In addition, the Board found that: ACFD had been treated fairly and equitably because it had been informed that its projects would have to wait in queue and, during that time, the CORE rebates could be reduced; the ACFD projects do not warrant special treatment; the rebate cap was not applied retroactively because the cap was imposed in the 2008 Budget Order and the Board did not provide ACFD with commitment letters for its projects until after that order was issued; and ACFD's Northfield project was not similarly situated to the English Creek and Pleasantville projects because the latter projects occupied lower places in the queue and the Northfield project received a commitment letter before the Board issued the order imposing the rebate cap.

The Board therefore concluded that the ACFD English Creek and Pleasantville projects had been "properly provided commitments for rebates of $245,000 after the cap was instituted." The Board denied ACFD's request for funding of the CORE rebates at the pre-2008 levels. The Board directed the Market Manager to process the rebates in accordance with the commitment letters previously issued.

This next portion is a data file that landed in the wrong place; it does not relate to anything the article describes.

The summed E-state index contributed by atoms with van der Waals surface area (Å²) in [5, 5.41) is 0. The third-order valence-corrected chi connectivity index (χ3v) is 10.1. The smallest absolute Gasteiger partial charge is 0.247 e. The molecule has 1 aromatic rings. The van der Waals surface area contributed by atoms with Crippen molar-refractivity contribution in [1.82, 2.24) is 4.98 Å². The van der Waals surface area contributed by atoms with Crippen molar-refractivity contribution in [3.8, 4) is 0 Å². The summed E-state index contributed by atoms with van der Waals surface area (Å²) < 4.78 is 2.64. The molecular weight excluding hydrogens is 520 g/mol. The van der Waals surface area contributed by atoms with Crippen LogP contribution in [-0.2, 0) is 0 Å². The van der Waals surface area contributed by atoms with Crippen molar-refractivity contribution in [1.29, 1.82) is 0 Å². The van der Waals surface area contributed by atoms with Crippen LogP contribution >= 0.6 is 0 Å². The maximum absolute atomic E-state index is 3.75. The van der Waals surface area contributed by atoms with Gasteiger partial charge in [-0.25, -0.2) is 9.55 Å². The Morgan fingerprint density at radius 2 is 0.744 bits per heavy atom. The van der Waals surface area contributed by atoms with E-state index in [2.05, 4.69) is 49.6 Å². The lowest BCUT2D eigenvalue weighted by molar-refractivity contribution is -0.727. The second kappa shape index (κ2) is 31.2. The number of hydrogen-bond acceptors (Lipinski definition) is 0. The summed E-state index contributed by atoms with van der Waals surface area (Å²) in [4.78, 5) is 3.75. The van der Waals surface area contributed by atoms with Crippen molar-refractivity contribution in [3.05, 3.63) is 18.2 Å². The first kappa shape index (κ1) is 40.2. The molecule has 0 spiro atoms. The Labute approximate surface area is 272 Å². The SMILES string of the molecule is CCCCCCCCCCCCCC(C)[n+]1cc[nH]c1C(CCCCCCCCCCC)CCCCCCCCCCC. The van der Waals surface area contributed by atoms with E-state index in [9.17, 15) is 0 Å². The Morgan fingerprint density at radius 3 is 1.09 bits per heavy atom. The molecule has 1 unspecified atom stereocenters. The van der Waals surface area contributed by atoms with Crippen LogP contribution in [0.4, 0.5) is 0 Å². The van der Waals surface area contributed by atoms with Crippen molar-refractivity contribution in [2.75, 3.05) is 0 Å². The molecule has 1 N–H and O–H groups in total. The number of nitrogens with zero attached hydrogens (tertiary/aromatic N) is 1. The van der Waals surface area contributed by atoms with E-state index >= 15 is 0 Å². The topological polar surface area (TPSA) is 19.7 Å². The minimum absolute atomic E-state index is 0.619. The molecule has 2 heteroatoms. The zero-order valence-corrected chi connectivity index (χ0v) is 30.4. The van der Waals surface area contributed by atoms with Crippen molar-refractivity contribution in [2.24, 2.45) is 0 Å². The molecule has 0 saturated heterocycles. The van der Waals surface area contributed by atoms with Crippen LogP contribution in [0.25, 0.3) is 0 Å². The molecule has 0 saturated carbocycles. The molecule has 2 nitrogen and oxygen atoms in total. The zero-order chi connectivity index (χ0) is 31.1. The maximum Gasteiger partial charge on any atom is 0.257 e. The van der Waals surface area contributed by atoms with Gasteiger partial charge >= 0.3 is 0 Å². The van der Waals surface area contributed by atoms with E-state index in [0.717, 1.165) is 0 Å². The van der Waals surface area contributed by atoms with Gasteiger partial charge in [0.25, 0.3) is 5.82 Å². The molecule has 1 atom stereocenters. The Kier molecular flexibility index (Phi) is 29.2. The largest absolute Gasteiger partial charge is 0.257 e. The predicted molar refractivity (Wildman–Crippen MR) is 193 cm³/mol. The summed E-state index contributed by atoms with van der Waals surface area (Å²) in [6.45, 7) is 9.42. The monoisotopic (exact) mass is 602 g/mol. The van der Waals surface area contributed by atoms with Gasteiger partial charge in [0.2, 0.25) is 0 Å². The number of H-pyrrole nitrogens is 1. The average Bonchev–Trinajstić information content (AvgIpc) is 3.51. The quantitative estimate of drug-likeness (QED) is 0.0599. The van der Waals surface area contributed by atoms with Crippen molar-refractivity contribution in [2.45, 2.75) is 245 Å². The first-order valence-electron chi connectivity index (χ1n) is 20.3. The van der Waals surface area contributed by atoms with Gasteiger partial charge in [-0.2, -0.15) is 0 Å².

On appeal, ACFD raises the following arguments for our consideration:

Point 1:

The BPU contravened the Administrative Procedure Act by not holding a hearing on the ACFD petition and by declining to transmit the ACFD petition to the Office of Administrative Law ("OAL"), prior to rendering its decision to deny the petition

1. The BPU's Secretary lacked authority to deny ACFD's petition for a hearing

2. The Secretary's letter misconstrued the petitioner's request